At the Moment, Kavanaugh is Probably Best Confirmable Judge for the Supreme Court
Tonight, President Trump announced his Supreme Court nominee. I was a little disappointed. Not by the choice, but by the lack of Trumpian theater. I’d hoped that Trump, as former owner of the Miss Universe Pageant, would have gone for a little more drama. You know, had all the leading contestants present, waiting in suspense. Then he’d announce the Second and the First Runner-Ups, giving each of them a crown. Let them cry and hug it out as he congratulated the winner with a tiara and a big bouquet.
Oh well, maybe next time.
A Double Yalie
Brett Kavanaugh, the president’s choice, has more than ample professional qualifications. As the Daily Caller reported:
A double Yalie with some two decades experience as a government lawyer and appeals judge, Kavanaugh is an archetypal Supreme Court nominee. He was notes editor of the Yale Law Review, clerked for Justice Anthony Kennedy, and practiced at an elite firm before entering the George W. Bush administration. …
Since joining the appeals court, he has developed a reputation as a text-focused judge who cares deeply about the separation of powers. Some of his best known opinions on the court have involved constitutional challenges to the structure of administrative agencies.
That kind of stellar record in the legal establishment used to be enough. That was before the Democrats decided to out themselves and admit the truth. They expect the Supreme Court to be a sitting, leftist Constitutional convention. It’s there not to read legislation, but to overturn laws they dislike. And to pluck key issues out of voters’ grubby, “deplorable” hands.
There are things about Kavanaugh that worry me, and others more reassuring.
Judges Who Want to Play God
The key to what conservatives should be looking for on the court is right there in the Daily Caller’s report. The “text” of the law, in the words that were used to write it, and the con-text when the law was passed. Not the “penumbras” and possible implications, which amount in the end to loopholes for judges who want to play God. If someone argues that a clause of the Constitution implies outcomes that would have appalled the Founders who wrote the document (or the voters who approved an Amendment) then he is wrong. Abortion and same-sex “marriage” are obvious examples.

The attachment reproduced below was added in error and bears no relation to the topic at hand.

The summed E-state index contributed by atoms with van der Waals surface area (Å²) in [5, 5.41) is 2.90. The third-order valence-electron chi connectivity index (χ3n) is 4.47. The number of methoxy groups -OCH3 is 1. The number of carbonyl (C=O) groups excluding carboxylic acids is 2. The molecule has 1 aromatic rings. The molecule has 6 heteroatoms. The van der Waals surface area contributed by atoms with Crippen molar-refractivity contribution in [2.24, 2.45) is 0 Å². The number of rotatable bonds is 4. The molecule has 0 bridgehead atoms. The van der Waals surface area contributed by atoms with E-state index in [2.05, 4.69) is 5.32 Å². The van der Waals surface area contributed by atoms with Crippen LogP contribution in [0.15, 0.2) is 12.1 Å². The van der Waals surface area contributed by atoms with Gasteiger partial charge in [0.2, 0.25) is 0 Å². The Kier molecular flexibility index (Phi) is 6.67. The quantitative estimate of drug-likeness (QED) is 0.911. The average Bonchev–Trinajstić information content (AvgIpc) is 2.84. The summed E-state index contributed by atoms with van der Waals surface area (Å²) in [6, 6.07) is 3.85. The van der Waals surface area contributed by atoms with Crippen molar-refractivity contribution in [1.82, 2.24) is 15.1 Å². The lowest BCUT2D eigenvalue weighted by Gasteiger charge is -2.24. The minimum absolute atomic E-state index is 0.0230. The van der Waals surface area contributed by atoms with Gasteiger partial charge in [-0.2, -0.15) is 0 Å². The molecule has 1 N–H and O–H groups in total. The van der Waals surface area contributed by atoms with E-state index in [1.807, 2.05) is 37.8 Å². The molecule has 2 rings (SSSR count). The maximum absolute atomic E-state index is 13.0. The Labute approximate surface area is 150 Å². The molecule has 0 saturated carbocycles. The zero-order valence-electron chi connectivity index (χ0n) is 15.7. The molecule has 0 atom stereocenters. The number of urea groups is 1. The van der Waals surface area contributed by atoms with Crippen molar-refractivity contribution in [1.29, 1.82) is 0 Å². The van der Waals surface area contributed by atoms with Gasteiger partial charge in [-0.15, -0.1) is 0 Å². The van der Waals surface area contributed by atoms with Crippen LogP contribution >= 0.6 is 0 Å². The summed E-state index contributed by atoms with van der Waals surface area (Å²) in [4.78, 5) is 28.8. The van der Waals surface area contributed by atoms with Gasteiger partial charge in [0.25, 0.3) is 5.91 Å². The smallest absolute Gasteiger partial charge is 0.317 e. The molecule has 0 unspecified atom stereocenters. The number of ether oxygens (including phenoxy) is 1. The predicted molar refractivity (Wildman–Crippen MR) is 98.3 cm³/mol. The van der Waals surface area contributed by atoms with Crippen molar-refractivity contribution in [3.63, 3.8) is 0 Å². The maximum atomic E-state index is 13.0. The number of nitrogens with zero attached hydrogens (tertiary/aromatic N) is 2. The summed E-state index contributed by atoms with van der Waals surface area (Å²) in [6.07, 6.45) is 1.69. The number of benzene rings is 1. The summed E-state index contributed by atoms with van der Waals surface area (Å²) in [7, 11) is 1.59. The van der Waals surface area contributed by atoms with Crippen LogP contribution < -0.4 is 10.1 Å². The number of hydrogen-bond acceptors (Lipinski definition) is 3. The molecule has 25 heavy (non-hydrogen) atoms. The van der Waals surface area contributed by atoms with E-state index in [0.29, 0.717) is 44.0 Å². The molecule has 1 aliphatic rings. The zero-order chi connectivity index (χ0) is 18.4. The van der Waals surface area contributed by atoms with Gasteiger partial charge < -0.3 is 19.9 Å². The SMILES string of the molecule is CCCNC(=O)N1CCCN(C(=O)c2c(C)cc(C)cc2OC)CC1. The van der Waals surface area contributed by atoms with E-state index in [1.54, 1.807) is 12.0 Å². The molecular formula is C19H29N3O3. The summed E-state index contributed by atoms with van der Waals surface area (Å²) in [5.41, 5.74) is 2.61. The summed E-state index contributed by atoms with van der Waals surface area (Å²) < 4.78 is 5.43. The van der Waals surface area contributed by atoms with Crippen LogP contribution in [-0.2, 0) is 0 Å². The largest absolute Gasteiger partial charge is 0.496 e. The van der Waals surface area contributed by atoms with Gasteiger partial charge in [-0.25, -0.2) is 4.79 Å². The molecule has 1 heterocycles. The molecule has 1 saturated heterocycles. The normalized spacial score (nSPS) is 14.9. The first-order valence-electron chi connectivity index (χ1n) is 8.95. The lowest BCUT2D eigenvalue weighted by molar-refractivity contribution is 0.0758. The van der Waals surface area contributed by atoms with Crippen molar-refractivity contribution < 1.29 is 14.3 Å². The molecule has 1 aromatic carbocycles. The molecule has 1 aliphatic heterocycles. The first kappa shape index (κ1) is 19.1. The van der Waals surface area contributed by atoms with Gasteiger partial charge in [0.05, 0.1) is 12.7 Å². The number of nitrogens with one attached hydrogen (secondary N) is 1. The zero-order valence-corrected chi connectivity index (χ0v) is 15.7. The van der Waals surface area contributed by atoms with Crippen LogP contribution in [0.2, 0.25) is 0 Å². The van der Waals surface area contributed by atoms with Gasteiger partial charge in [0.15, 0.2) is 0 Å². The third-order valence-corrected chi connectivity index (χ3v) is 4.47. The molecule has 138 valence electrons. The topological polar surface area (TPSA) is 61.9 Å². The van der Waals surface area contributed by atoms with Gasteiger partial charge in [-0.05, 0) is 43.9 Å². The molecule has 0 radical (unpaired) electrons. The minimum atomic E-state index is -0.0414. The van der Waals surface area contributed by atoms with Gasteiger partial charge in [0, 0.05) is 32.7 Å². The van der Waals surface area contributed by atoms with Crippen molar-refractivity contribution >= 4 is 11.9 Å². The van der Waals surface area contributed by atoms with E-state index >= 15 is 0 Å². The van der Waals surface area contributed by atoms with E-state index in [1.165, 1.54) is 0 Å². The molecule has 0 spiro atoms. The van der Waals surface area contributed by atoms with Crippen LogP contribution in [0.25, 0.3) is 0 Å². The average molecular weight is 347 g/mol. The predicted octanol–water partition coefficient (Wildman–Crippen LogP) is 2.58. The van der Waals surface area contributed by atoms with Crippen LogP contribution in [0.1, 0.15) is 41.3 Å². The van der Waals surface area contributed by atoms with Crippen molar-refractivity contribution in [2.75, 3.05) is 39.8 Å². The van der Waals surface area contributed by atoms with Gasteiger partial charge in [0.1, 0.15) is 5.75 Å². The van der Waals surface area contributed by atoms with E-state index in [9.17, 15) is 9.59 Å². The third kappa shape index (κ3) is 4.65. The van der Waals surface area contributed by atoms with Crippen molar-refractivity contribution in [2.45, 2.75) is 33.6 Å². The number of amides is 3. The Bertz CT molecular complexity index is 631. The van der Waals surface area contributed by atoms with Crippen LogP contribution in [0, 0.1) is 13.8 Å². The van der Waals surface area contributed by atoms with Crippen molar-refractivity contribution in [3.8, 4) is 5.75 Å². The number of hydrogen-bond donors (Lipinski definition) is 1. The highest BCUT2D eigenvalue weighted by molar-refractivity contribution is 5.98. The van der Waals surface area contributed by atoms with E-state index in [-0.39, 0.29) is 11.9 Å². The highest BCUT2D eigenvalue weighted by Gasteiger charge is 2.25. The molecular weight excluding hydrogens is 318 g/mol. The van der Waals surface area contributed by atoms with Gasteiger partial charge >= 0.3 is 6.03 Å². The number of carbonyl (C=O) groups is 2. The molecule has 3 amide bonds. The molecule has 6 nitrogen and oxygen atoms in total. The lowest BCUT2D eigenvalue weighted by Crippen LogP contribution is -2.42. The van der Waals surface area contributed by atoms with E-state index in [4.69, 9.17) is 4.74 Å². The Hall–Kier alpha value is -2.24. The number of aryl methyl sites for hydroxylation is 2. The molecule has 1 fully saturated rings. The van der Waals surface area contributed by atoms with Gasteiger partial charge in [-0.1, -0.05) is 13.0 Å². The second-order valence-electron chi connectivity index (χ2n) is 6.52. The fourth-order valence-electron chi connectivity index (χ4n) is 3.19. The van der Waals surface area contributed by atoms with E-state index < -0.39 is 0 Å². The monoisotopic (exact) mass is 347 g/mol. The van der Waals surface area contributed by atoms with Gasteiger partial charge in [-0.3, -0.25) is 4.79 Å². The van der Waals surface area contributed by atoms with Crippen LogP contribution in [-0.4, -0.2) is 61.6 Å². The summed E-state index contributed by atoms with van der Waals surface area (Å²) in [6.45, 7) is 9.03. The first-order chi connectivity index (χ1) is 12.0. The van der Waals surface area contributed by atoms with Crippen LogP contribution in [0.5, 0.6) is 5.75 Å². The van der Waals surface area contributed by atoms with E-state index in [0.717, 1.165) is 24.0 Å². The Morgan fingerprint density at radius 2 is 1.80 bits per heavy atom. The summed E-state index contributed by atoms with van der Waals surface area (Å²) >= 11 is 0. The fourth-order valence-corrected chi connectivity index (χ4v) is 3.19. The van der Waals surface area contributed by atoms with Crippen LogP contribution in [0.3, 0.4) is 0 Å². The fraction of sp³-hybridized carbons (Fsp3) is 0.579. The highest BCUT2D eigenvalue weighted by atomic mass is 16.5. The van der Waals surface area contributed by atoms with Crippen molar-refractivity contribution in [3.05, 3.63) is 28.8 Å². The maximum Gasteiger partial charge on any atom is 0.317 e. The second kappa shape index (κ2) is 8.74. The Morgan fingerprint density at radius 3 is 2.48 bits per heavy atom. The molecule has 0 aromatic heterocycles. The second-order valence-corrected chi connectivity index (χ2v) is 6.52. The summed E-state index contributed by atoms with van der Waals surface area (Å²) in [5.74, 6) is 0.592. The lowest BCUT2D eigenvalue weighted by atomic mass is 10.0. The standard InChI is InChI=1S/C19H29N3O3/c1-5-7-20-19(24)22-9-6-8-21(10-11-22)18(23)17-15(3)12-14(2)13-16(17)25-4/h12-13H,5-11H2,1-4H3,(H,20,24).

But those are now terrible precedents. It will take a prolonged fight (and probably two or three more SCOTUS appointments) to be sure of overturning them. Let’s look ahead, instead.
So far, the Democrats haven’t tried to make homosexuals, transsexuals, furries or polygamists a “protected class” under federal anti-discrimination law. They don’t have the votes. Instead, President Obama told the Justice Department to pretend that such a law already existed. Which one? Why the Federal Civil Rights Act of 1964 — which was passed when sodomy laws still existed in 49 states. That’s a clear example where the context anchors the meaning of the text. A textualist like Kavanaugh, we can be sure, wouldn’t rape the Civil Rights Act by ignoring the fact that its text and context both clearly said “No.” That might be a good definition of an “originalist” or textualist judge. He applies the “Me Too” movement’s insights to our Constitution, too.
We Need a Redder Senate
As a textualist, Kavanaugh almost certainly holds both Roe v. Wade and Planned Parenthood v. Casey in deep contempt. Legal expert Andrew McCarthy explains the Constitutional reasons for that better than I could. Kavanaugh has wisely nowhere committed himself to overturning either of these embarrassing pieces of amateur jurisprudence. If he had, he might be impossible to squeeze through the Senate. No, I’m not happy about that either. Time to elect more Republican senators, people! Let’s flip enough seats until Trump could appoint Steve Bannon if he wanted to. Or Don, Jr.
Kavanaugh has wisely nowhere committed himself to overturning amateur jurisprudence like Roe v. Wade. If he had, he might be impossible to squeeze through the Senate. No, I’m not happy about that either.
In the meantime, however, we face a very narrow margin in the Senate. Trump surely took this into account. Who knows? Maybe Anthony Kennedy did as well, deciding to retire before the Senate turned even redder.
Pros and Cons
There are things about Kavanaugh that worry me, and others more reassuring. A recent column at The Federalist warned that the judge has been less solicitous of religious liberty than he might be. That isn’t good. But then again, one of the worst opinions for religious liberty in recent years came from Antonin Scalia. We can’t read all the tea leaves in the tiny cup of previous decisions. The judge might simply have been trying to follow the law, regardless of his policy preferences.
On the positive side, those fighting to enforce our country’s immigration laws are expressing relief and delight. Both Mickey Kaus and Ann Coulter lobbied hard for Kavanaugh, citing the endless “lawfare” waged by open borders attorneys — and his firm opinions on that subject in the past. Given that four members of our nation’s highest court were willing to ignore the Constitution on Trump’s travel ban, this issue is clearly critical.